[Numpy-discussion] Radix sort?

Jon Wright wright@esrf...
Tue Jun 19 13:08:36 CDT 2007


Dear numpy experts,

I see from the docs that there seem to be 3 sorting algorithms for array 
data (quicksort, mergesort and heapsort). After hearing a rumour about 
radix sorts and floats I google'd and now I'm wondering about a radix 
sort for numpy (and Numeric) scalars? See:

http://www.stereopsis.com/radix.html
http://en.wikipedia.org/wiki/Radix_sort

The algorithm is apparently a trick where no comparisons are used. A 
shockingly bad benchmark of a swig wrapped test function below suggests 
it really is quicker than the array.sort() numpy method for uint8. At 
least with >256 element uint8 test arrays (numpy1.0.3, mingw32, winXP), 
for me, today; of course ymmv.

With large enough arrays of all of the integer numeric types and also 
ieee reals, appropriate versions of the radix sort might be able to:
    "... kick major ass in the speed department."
[http://www.cs.berkeley.edu/~jrs/61b/lec/36]

Have these sorts already been implemented in scipy? Can someone share 
some expertise in this area? There is a problem about the sorting not 
being done in-place (eg: better for argsort than sort). I see there is a 
lexsort, but it is not 100% obvious to me how to use that to sort 
scalars, especially ieee floats. If numpy is a library for handling big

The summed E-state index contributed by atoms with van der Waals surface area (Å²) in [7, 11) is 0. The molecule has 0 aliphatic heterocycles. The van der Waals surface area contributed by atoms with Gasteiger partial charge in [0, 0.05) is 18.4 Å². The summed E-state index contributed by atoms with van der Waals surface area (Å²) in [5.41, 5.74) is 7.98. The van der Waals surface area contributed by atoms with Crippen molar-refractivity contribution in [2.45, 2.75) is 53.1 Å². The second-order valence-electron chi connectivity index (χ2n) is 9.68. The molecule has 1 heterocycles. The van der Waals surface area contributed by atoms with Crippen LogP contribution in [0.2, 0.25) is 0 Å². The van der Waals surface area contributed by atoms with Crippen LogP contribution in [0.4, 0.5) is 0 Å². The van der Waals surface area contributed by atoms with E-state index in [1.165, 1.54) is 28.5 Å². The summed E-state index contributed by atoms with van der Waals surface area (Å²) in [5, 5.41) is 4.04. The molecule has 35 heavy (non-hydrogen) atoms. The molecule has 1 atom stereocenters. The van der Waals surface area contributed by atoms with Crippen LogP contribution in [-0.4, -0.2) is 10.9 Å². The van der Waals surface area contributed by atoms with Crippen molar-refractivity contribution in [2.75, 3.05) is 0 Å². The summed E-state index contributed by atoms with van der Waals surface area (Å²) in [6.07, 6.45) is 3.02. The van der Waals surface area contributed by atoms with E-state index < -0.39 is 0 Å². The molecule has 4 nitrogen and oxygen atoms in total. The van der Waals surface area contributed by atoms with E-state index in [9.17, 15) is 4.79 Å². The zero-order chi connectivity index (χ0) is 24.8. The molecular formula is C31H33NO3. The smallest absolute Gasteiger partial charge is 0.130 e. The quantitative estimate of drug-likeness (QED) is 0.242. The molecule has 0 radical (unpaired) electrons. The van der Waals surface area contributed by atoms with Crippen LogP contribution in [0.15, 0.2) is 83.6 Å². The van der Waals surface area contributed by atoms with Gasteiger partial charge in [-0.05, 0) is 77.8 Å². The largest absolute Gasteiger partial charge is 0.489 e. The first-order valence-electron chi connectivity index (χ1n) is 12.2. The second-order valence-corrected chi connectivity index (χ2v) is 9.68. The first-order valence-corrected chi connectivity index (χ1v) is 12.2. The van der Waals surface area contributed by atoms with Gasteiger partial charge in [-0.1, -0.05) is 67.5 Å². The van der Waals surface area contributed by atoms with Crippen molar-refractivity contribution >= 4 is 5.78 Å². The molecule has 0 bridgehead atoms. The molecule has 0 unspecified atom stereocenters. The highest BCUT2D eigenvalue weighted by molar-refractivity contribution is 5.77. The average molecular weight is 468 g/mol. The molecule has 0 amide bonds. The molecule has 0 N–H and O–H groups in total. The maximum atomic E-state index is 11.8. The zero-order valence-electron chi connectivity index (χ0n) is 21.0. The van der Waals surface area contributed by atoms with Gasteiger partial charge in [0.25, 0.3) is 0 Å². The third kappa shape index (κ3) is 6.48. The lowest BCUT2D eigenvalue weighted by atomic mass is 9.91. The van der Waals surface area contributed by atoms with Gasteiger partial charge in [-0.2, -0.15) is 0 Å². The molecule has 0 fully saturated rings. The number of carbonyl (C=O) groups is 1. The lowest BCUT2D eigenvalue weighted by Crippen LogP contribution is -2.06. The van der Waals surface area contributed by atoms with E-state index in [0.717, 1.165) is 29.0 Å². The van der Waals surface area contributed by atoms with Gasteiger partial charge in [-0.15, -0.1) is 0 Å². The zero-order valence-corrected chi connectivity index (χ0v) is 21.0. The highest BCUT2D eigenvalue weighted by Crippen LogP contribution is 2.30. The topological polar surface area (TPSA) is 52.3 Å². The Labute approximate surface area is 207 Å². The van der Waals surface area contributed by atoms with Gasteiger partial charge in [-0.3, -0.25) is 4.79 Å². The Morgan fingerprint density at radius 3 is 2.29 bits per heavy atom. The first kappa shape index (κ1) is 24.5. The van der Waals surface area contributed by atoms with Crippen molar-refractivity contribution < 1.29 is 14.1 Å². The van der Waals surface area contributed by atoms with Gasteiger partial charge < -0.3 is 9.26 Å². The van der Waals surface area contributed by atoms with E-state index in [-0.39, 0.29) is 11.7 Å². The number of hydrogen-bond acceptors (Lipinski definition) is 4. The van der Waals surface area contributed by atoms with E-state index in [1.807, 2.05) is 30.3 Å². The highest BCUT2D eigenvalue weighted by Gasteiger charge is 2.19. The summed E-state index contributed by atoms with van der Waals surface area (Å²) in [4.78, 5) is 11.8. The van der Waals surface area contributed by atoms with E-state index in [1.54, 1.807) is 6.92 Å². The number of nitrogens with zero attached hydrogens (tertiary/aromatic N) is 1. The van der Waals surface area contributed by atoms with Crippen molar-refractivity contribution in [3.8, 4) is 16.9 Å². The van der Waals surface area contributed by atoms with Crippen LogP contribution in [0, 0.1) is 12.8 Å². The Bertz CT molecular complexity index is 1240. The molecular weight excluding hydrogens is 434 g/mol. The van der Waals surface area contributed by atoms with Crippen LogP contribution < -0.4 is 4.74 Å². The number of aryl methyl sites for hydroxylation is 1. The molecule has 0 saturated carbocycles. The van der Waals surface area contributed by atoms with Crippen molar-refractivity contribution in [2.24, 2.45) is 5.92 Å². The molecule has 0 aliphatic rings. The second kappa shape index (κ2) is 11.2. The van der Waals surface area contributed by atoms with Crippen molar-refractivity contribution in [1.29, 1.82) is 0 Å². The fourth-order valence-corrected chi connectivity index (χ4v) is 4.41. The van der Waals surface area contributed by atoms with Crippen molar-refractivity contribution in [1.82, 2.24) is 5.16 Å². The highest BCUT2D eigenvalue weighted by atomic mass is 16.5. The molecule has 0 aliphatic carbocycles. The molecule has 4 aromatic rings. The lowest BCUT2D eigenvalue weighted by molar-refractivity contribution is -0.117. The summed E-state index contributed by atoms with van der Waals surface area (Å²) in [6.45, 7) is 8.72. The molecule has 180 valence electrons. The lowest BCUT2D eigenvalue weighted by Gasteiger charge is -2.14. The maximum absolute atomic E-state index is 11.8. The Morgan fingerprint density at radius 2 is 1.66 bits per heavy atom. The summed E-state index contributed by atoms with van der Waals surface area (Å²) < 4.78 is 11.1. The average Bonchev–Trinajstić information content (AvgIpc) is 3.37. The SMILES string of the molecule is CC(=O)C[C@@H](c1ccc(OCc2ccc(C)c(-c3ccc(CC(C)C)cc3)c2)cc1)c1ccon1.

chunks of numbers with knowable binary representations, I guess there 
might be some general interest in having this radix sort compiled for 
the platforms where it works?

Thanks for any opinions,	

Jon
---


==setup.py==
from distutils.core import setup, Extension
e = Extension("_sort_radix_uint8",sources=["radix_wrap.c"])
setup(ext_modules=[e])

==radix.i==
%module sort_radix_uint8
%{
#define SWIG_FILE_WITH_INIT
void sort_radix_uint8(unsigned char * ar, int len){
     int hits[256];
     int i, j;
     for(i=0;i<256;i++) hits[i]=0;
     for(i=0;i<len;i++) hits[(int)ar[i]]+=1;
     i=0; j=0;
     while(i<256){
         while(hits[i]>0){
             /* shortcut for uint8 */
             ar[j++] = (unsigned char) i;
             hits[i]--;
         }
         i++;
     }
}
%}
%init %{
import_array();
%}
%include "numpy.i"
%apply (unsigned char* INPLACE_ARRAY1, int DIM1) { (unsigned char * ar, 
int len)}
void sort_radix_uint8(unsigned char * ar, int len);


== test.py ==
import numpy,sort_radix_uint8
from time import clock

def clearcache():
     t = numpy.random.random(1024*1024)
     t=t*t

def test(i):
     t = numpy.random.random(i)
     a1 = (t*255).astype(numpy.uint8)
     a2 = (t*255).astype(numpy.uint8)

     clearcache()
     tick=clock()
     a1.sort()
     t1 = clock()-tick

     clearcache()
     tick = clock()
     sort_radix_uint8.sort_radix_uint8(a2)
     t2 = clock() - tick

     assert a1.all() == a2.all()

     clearcache()
     tick=clock()
     a1.sort() # already sorted...
     t3 = clock()-tick

     return t1,t2,t3


for j in range(25):
     r = test(pow(2,j))
     print numpy.argmin(r), j,pow(2,j),r





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